When spring came, my deep depression lifted, and I no longer needed medication. We moved to a sunny city. I thought all was well and that I would leave my mental illness behind. But I was not completely healed. Feelings of guilt arose for my previous thoughts, feelings, and urges. I disliked that my teenagers had figured out that I had been suicidal. I felt like I had wasted more than a year of my life.
Also, I was scared—especially when the shorter days in September arrived again. I experienced intense daily flashbacks and feared I would suffer acute depression again. But I could see the Lord’s hand in my life as I was led to a wonderful doctor and started therapy. I learned that I also suffered from post-traumatic stress disorder (PTSD). With my doctor’s guidance, I dealt with PTSD.
And then I experienced a miracle. After mighty prayer and seeking to apply the Savior’s Atonement in my life, the Lord removed my feelings of guilt rapidly, distinctly, and tangibly. His voice explained that I didn’t have to carry guilt because my depression wasn’t my fault. Jesus Christ carries that burden for me through the power of His Atonement. I was filled with light and felt hopeful again.
I don’t know all the reasons why I had to face the challenges of life-threatening illness. Although I still carry all the memories, the mental and physical pains are gone. Every day I am grateful for my family, my doctor, and my time here on earth. Because of my illness, I gained empathy and love for others. I grew emotionally and spiritually and gained knowledge that I would not have learned otherwise. I experienced precious spiritual moments with my Heavenly Father and my Savior. My experiences have encouraged me to embrace life.
How to Create a Suicide-Prevention Safety Plan
You can create a safety plan so that if you have thoughts of hurting yourself, you can start at step 1 and continue through the steps until you feel safe. The best time to create your plan is before you find yourself in a crisis. Keep your plan where you can easily access it, such as in your cell phone. There are websites and apps that have helpful templates to fill out, or you can create a plan with the help of an expert (see step 6 below) or on your own using these suggestions:
1. Recognize the warning signs.
What sorts of thoughts, moods, and behaviors tell you a crisis might be developing? Write them in your own words. For example: “When I cancel all my activities and only want to sleep.” “When I keep having thoughts of being a burden.” “When I feel agitated, like I need to do something immediately to get out of pain.” Noticing these warning signs will help you know you need to activate your plan.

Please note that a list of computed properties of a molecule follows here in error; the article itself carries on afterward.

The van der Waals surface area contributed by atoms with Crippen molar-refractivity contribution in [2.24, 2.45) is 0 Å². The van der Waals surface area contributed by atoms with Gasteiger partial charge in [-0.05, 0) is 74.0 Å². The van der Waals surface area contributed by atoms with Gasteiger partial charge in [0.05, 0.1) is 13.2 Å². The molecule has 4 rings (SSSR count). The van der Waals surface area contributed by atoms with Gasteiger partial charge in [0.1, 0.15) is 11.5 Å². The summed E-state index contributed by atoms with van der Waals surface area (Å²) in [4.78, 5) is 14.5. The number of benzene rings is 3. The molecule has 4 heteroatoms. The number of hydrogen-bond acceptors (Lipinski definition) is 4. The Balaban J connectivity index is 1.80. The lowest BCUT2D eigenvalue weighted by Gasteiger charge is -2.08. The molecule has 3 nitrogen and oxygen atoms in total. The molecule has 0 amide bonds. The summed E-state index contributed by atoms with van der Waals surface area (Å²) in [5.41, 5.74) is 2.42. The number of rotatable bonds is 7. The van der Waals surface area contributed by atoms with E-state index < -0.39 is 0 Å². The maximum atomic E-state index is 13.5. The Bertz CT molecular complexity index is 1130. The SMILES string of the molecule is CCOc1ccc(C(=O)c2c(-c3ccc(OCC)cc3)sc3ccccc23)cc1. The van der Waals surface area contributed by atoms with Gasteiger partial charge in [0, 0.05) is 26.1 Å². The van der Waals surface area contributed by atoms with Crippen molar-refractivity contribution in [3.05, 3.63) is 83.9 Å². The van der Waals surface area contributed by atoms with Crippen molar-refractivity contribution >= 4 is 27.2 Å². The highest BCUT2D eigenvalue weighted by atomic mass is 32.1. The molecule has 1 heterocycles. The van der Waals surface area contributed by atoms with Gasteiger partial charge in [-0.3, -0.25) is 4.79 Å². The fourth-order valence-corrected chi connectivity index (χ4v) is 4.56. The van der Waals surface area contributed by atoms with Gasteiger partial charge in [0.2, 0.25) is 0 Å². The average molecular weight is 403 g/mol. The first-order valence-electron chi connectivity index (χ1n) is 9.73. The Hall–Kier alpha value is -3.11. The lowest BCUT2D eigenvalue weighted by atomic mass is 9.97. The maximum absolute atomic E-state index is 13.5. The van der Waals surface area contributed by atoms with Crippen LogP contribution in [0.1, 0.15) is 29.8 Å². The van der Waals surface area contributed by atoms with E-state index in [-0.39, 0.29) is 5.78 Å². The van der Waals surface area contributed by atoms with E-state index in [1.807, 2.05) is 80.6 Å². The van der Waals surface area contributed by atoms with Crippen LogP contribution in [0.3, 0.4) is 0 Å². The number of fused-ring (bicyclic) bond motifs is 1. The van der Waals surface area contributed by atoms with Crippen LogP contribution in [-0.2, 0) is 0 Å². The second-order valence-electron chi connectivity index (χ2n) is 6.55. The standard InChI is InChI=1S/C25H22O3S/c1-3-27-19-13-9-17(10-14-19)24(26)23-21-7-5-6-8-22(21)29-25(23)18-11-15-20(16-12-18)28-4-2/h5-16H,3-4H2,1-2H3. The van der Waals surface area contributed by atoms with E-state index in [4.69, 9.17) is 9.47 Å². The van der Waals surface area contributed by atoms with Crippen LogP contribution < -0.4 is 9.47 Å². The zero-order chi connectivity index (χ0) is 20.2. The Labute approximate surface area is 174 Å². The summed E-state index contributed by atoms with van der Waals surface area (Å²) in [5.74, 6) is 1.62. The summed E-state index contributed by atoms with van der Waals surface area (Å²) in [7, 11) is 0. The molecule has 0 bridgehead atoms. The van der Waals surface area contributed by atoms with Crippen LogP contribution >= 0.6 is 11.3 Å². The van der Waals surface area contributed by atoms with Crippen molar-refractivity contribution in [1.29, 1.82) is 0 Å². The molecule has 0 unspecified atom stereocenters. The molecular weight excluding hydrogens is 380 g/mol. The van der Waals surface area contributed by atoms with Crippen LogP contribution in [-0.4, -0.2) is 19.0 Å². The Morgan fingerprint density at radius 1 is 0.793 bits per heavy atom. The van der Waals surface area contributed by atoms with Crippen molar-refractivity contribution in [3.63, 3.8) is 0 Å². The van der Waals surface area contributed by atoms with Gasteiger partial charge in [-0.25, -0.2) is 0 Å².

2. Try to calm and comfort yourself.
Create a list of soothing and relaxing activities that you can do when you have thoughts or urges to harm yourself. Examples may include going for walk, taking a warm bath, exercising, praying, or writing in a journal.
3. Think about your reasons for living.
At times, the pain may swallow up positive feelings. Create a list to remind yourself of the people you love, things you like to do, and blessings you have felt grateful for.
4. Reach out to others and ask for help.
List several people (with phone numbers) you can talk to and who would be willing and available to help you through the rest of your safety plan during a crisis. These people could include friends, ward members, and family members.
5. Make sure you are in a safe environment.
This may involve asking someone to help remove items that you are likely to use to hurt yourself, or going somewhere else until your feelings shift. Make a list of social settings—such as parks, gyms, movie theaters, and so on—that are safe and distracting.
6. If you still feel like harming yourself, contact a professional.
List names, numbers, and locations of clinicians, emergency rooms, and crisis hotlines. Suicide.org/international-suicide-hotlines.html lists hotlines for dozens of countries. For example, the United States number is 1-800-273-TALK.
7. After doing all of this, if you still don’t feel safe, call emergency services or go to your nearest hospital and ask for help.
Editors’ note: An article in next month’s magazine will have additional helps for those struggling with suicidal thoughts. The “Suicide” entry at topics.lds.org also has helpful links, talks, and information.
He Can Heal Us
“There is no physical pain, no spiritual wound, no anguish of soul or heartache, no infirmity or weakness you or I ever confront in mortality that the Savior did not experience first. … He can reach out, touch, succor, heal, and strengthen us to be more than we could ever be and help us to do that which we could never do relying only upon our own power.”
Elder David A. Bednar of the Quorum of the Twelve Apostles, “Bear Up Their Burdens with Ease,” Liahona, May 2014, 90.